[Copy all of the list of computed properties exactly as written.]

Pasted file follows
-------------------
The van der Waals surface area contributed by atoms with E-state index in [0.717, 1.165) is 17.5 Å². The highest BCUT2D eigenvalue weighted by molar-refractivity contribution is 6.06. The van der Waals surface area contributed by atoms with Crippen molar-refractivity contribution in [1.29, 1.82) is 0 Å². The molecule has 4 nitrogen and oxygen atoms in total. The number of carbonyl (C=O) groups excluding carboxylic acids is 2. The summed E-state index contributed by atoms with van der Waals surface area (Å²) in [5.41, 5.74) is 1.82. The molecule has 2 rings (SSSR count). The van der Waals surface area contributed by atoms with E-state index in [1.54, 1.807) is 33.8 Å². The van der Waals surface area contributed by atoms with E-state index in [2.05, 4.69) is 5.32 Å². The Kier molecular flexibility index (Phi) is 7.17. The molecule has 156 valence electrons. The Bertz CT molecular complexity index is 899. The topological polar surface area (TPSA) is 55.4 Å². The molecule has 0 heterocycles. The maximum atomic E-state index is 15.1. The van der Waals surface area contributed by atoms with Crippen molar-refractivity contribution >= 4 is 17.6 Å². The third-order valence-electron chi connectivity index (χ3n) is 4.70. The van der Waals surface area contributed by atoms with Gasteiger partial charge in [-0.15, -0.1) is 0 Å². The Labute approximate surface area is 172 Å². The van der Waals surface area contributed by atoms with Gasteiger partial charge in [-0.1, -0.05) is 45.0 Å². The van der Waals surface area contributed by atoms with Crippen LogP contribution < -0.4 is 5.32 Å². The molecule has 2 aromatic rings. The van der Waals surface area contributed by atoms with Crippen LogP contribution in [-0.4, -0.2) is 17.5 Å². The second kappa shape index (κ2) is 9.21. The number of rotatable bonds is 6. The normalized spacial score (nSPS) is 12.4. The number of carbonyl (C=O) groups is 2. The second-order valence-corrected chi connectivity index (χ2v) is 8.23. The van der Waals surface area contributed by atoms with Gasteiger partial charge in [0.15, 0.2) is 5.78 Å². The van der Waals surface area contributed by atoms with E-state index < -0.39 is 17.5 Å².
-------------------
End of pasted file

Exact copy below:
The van der Waals surface area contributed by atoms with E-state index in [0.717, 1.165) is 17.5 Å². The highest BCUT2D eigenvalue weighted by molar-refractivity contribution is 6.06. The van der Waals surface area contributed by atoms with Crippen molar-refractivity contribution in [1.29, 1.82) is 0 Å². The molecule has 4 nitrogen and oxygen atoms in total. The number of carbonyl (C=O) groups excluding carboxylic acids is 2. The summed E-state index contributed by atoms with van der Waals surface area (Å²) in [5.41, 5.74) is 1.82. The molecule has 2 rings (SSSR count). The van der Waals surface area contributed by atoms with E-state index in [1.54, 1.807) is 33.8 Å². The van der Waals surface area contributed by atoms with E-state index in [2.05, 4.69) is 5.32 Å². The Kier molecular flexibility index (Phi) is 7.17. The molecule has 156 valence electrons. The Bertz CT molecular complexity index is 899. The topological polar surface area (TPSA) is 55.4 Å². The molecule has 0 heterocycles. The maximum atomic E-state index is 15.1. The van der Waals surface area contributed by atoms with Crippen molar-refractivity contribution >= 4 is 17.6 Å². The third-order valence-electron chi connectivity index (χ3n) is 4.70. The van der Waals surface area contributed by atoms with Gasteiger partial charge in [-0.15, -0.1) is 0 Å². The Labute approximate surface area is 172 Å². The van der Waals surface area contributed by atoms with Gasteiger partial charge in [-0.1, -0.05) is 45.0 Å². The van der Waals surface area contributed by atoms with Crippen LogP contribution < -0.4 is 5.32 Å². The molecule has 2 aromatic rings. The van der Waals surface area contributed by atoms with Crippen LogP contribution in [-0.4, -0.2) is 17.5 Å². The second kappa shape index (κ2) is 9.21. The number of rotatable bonds is 6. The normalized spacial score (nSPS) is 12.4. The number of carbonyl (C=O) groups is 2. The second-order valence-corrected chi connectivity index (χ2v) is 8.23. The van der Waals surface area contributed by atoms with Gasteiger partial charge in [0.15, 0.2) is 5.78 Å². The van der Waals surface area contributed by atoms with E-state index < -0.39 is 17.5 Å².